10-27-20 10:07 a.m. KAWX.ORG 

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Polk County Sheriff's Report for October 19th - 25th

SHERIFF’S   LOG
 
The following information was received from Polk County Sheriff Scott Sawyer for the week of October 19, 2020 – October 25, 2020.  The charges against those arrested are allegations and the cases are still pending in the courts.  Individuals charged and whose names appear in this column may submit documentation to us at a later date that the charges have been dismissed or that they have been found innocent and we will include that information in this space in a timely manner.
 
October 19, 2020
Report of a suspicious vehicle on Polk 234 near Cove led to the discovery of suspicious items in the vehicle. Information has been forwarded to the Prosecuting Attorney’s Office for further consideration.
Report from complainant on Hwy 8E near Dallas Valley of identity fraud.
Report from complainant on Polk 274 near Vandervoort of stolen firearms. Deputy responded.
 
October 20, 2020
Report from complainant on Terra Cotta Lane near Dallas Valley of identity fraud. 
Report of an assault. Investigation continues.
Report from complainant on Farmer Lane near Hatfield of damage to an ATV. Deputy responded.
Report of possible child abuse. Deputy responded.
Report from complainant on Polk 419 near Potter of a trespasser. Deputy responded.
Arrested was Gary M. Czarnetzki, 27, of Ashdown on two Warrants for Failure to Appear.
 
October 21, 2020
Report from complainant on Polk 126 near Rocky of domestic battery led to the arrest of Allen T. Starr, 47, of Mena on Charges of Domestic Battery 3rd Degree, Endangering the Welfare of a Minor, Possession of Firearms by Certain Persons, Aggravated Assault Upon a Certified Law Enforcement Officer and Resisting Arrest. 
Report of an accident on Hwy 71S near Cove. Deputy responded. 
 
October 22, 2020
Report from complainant on Bert Street near Mena of being harassed. Deputy responded. 
Report from complainant on Outback Lane near Grannis of a trespasser led to the arrest of Coty M. Stiers, 30, of Gillham on Charges of Criminal Trespass, Possession of Meth or Cocaine, and Possession of Drug Paraphernalia, and to the arrest of Tisha Samuels, 30, of Gillham on a Charge of Failure to Comply.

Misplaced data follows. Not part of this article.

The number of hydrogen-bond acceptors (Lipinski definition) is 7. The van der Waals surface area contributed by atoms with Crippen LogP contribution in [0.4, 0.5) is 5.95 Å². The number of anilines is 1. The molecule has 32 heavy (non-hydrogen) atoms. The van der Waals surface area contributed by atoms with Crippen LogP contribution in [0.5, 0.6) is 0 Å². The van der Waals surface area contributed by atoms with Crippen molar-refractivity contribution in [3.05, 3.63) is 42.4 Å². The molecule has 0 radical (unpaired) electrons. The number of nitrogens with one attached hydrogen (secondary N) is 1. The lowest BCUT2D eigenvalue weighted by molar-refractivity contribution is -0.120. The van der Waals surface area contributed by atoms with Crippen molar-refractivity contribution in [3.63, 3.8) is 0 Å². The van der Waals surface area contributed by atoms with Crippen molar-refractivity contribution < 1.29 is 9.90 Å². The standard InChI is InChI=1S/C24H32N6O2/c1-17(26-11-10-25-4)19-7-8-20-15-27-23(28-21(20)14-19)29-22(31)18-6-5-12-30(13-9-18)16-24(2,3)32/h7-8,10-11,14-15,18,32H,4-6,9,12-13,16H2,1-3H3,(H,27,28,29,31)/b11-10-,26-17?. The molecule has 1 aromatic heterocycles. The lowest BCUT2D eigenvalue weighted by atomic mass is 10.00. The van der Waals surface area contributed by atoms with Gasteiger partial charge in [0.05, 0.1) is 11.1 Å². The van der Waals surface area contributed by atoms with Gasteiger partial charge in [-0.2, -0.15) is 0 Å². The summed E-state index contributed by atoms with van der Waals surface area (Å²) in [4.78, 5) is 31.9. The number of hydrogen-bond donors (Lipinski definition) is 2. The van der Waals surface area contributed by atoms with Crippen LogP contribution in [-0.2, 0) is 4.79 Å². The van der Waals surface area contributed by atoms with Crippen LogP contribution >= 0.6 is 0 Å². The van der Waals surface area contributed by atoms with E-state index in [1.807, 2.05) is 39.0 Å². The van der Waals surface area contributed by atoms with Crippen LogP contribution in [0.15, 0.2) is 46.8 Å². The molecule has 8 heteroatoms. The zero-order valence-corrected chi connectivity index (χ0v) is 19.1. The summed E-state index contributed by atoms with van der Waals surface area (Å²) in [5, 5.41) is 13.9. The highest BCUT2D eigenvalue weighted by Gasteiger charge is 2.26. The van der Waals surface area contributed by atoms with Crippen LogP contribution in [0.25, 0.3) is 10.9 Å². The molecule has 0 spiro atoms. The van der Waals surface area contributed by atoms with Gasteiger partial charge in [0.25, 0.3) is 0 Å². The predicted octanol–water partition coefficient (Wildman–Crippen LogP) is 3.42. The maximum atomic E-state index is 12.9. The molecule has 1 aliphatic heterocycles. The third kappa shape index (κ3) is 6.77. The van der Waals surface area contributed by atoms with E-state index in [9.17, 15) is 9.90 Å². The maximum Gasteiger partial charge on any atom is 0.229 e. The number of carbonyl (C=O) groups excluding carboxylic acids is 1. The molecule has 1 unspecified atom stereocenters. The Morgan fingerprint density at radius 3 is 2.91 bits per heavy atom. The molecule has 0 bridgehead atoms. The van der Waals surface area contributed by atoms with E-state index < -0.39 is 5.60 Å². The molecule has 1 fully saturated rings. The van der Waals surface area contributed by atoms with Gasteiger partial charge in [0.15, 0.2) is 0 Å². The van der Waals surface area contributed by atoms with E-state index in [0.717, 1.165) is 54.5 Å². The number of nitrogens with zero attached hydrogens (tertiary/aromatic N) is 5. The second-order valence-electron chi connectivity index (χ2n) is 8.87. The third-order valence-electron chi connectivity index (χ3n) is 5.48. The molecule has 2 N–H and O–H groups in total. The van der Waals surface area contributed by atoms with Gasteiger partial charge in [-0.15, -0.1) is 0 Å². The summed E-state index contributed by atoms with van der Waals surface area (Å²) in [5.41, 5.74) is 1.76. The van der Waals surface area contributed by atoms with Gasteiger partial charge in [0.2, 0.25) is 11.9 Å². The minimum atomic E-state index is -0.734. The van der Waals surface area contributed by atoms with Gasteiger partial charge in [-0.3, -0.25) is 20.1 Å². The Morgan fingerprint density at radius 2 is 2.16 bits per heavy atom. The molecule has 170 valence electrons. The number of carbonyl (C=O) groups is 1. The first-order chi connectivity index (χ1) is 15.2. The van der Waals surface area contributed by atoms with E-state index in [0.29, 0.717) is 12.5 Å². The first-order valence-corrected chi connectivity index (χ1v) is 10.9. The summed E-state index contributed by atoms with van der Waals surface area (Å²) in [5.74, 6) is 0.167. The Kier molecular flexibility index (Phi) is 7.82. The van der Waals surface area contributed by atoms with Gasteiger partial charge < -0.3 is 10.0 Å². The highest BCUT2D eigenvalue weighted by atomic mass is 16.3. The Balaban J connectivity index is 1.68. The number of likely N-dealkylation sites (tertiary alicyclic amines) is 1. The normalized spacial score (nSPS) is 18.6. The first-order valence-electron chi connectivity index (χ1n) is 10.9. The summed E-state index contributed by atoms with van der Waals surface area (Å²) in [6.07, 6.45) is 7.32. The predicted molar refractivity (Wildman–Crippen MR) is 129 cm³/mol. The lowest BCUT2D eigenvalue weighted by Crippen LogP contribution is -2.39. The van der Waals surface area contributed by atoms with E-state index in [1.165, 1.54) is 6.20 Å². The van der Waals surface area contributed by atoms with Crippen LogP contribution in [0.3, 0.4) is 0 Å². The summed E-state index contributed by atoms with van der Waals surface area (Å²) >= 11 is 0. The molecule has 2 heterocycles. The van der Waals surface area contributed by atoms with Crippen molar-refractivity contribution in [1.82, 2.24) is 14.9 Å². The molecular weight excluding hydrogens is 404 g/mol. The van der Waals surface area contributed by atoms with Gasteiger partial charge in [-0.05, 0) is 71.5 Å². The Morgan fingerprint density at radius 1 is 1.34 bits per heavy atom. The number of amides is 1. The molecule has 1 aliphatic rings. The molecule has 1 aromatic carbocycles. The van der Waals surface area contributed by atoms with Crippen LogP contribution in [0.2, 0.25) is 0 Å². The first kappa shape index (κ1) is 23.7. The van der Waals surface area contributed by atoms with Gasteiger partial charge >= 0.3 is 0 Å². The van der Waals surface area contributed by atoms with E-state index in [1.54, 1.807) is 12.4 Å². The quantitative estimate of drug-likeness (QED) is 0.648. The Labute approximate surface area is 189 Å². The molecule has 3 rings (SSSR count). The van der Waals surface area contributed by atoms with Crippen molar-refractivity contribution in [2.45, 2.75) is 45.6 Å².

Arrested was Christopher Pollard, 25, of Watson, Oklahoma on a Warrant for Theft of Property. 
 
October 23, 2020
Report from complainant on Port Arthur near Hatfield of a stolen computer. Investigation continues.
Report from complainant on Youngblood Lane near Board Camp of identity fraud.
Arrested by a Trooper with the Arkansas State Police was David D. Heard, 34, of Mena on four Warrants for Failure to Appear.
 
October 24, 2020
Report from complainant on Hwy 71S near Cove of a disturbance led to the arrest of Shannon L. House, 53, of Cove on a Charge of Disorderly Conduct and two Warrants for Failure to Comply.
Report from Mena Regional Health System of an accidental gunshot victim.
Report from Hwy 8E near Board Camp of an altercation. Deputy responded.
Report from complainant on Polk 117 near Acorn of a theft of tires, rims, and a stereo valued at $300.00. Investigation continues.
 
October 25, 2020
Report from complainant on Hwy 278E near Wickes of a hit and run accident. Deputy responded.
Report from complainant on Polk 32 near Cove of a disturbance. Deputy responded.
Report of an employee finding a pistol. Deputy responded.
Report from complainant on Hwy 71S near Cove of a hit and run accident. Deputy responded.
Report of a missing family member. Deputies responded. Family member was later located.
Traffic stop led to the arrest of Dawnylle D. Boutwell, 51, of Cove on a Charge of Driving on a Suspended Driver’s License and a Hold for Other Agency.
Arrested by a Trooper with the Arkansas State Police was Jeffery W. Pearson, 44, of Mena on a Charge of Driving While Intoxicated.
 
Polk County Sheriff’s Office worked seven vehicle accidents this week.
 
Polk County Detention Center Jail Population: 18 Incarcerated Inmates, with 8 Inmates currently on the Waiting List for a State Facility.
 
PC20-00993
 
10-26-20 12:53 p.m. KAWX.ORG 

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Mena Police Report for October 18th - 24th

 

Mena Police Department Reports for the Week of October 18, 2020 through October 24, 2020 

 

 

 

October 18, 2020

 

Rhonda Ludlow, 22, and Stephanie Wilson, 27, were charged with Theft of Property (Shoplifting) after a complaint from Walmart.